Cash for caulkers coming

The House passed the “Cash for Caulkers” legislation earlier this year and (maybe? hopefully? probably?) the Senate will soon follow suit.

The legislation provides incentives for energy efficiency improvements by rebating to homeowners some $6 billion dollars for window retrofits, water heater upgrades, and insulation installations, among other things.

I don’t want to go into a ton of detail about all the specifics because Houston Neal over at Software Advice has already written a truly excellent summary of the rebates and benefits that may be available to you.

Perhaps the most important thing to do now, considering the legislation still needs to pass the Senate, is to get a feel for what retrofits you may be interested in. If you’ve got single-paned, metal-framed windows, you may want to consider a window retrofit. If you’re still using an oil-powered water heater, that’s an excellent upgrade option. Hold a stick of burning incense up to your windows and walls, and watch where the smoke ends up – if it seems to escape through cracks in the window frame, around doors, or wherever, those are quick and relatively cheap fixes to improve your heating or AC bill.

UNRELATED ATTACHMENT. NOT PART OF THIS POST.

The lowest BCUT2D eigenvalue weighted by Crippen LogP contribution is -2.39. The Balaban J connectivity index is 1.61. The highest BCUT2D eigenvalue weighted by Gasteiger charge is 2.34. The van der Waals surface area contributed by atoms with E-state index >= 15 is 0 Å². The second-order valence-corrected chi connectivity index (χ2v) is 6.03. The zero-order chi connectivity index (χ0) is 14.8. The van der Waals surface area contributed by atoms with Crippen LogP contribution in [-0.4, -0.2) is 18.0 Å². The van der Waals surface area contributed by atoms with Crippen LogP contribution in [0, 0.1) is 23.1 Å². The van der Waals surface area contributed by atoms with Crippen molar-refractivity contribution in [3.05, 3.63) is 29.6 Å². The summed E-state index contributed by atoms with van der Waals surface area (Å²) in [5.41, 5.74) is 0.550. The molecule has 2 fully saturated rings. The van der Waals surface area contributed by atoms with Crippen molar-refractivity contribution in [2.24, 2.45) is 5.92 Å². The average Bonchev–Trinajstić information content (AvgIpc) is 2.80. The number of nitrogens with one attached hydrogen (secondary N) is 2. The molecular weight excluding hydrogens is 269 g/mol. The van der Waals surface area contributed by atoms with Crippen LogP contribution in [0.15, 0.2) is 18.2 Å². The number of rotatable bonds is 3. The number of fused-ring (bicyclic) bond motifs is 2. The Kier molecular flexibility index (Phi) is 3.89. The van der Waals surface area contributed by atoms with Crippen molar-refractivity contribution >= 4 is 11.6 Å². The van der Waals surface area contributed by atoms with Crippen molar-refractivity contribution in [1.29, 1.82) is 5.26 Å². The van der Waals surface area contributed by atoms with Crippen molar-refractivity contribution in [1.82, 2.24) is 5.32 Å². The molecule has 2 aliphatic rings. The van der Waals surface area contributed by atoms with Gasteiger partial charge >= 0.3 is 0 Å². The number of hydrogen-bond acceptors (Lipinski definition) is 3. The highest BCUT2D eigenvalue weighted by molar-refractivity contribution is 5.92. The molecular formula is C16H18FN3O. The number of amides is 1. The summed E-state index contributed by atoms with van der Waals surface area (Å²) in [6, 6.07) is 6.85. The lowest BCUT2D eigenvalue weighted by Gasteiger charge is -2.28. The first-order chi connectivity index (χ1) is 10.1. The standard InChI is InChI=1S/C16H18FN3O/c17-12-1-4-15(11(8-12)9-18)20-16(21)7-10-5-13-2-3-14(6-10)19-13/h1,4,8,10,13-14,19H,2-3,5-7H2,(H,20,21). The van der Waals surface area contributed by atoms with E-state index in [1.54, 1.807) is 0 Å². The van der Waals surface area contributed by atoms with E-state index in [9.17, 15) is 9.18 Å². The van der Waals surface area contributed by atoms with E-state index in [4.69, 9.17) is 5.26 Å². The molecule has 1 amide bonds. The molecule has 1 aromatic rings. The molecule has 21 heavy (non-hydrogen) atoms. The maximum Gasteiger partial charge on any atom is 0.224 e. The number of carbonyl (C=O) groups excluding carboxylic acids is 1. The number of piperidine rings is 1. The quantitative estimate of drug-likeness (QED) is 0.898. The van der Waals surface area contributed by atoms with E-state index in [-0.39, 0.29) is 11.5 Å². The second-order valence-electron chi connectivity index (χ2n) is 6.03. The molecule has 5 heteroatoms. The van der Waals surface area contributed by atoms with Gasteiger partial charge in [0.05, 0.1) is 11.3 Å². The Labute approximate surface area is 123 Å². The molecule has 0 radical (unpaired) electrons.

There are also innumerable home energy consultants who will come to your home and do a complete energy audit. They come equipped with blower doors and thermal heat guns to perform slightly higher-tech tests than you can do with a stick of incense, and may be worth the cost, especially if you have an older home.

Author Bio

tim

Comments Disabled

  1. Chad - June 18, 2010

    Is there any emphasis in these new programs on apartments? Because at least in the case of houses, the economic incentives are there for people to weatherize their homes even in the absence of government programs. In the case of apartments, on the other hand, neither the landlord nor the renter has much of an incentive to weatherize, and as a result, most apartments leak like sieves.

  2. Anonymous - June 19, 2010

    Every house should solar powered to run the house tht way they don’t use petroleum. Cheaper and you get money back each month from the power company.

  3. Lori - June 19, 2010

    I TOTALLY agree that every home should have some solar panels. If every home was generating just a little bit of power, it would make a HUGE impact and lesson the amount of power plants needed. Over time the panels will become cheaper and more efficient. Very exciting.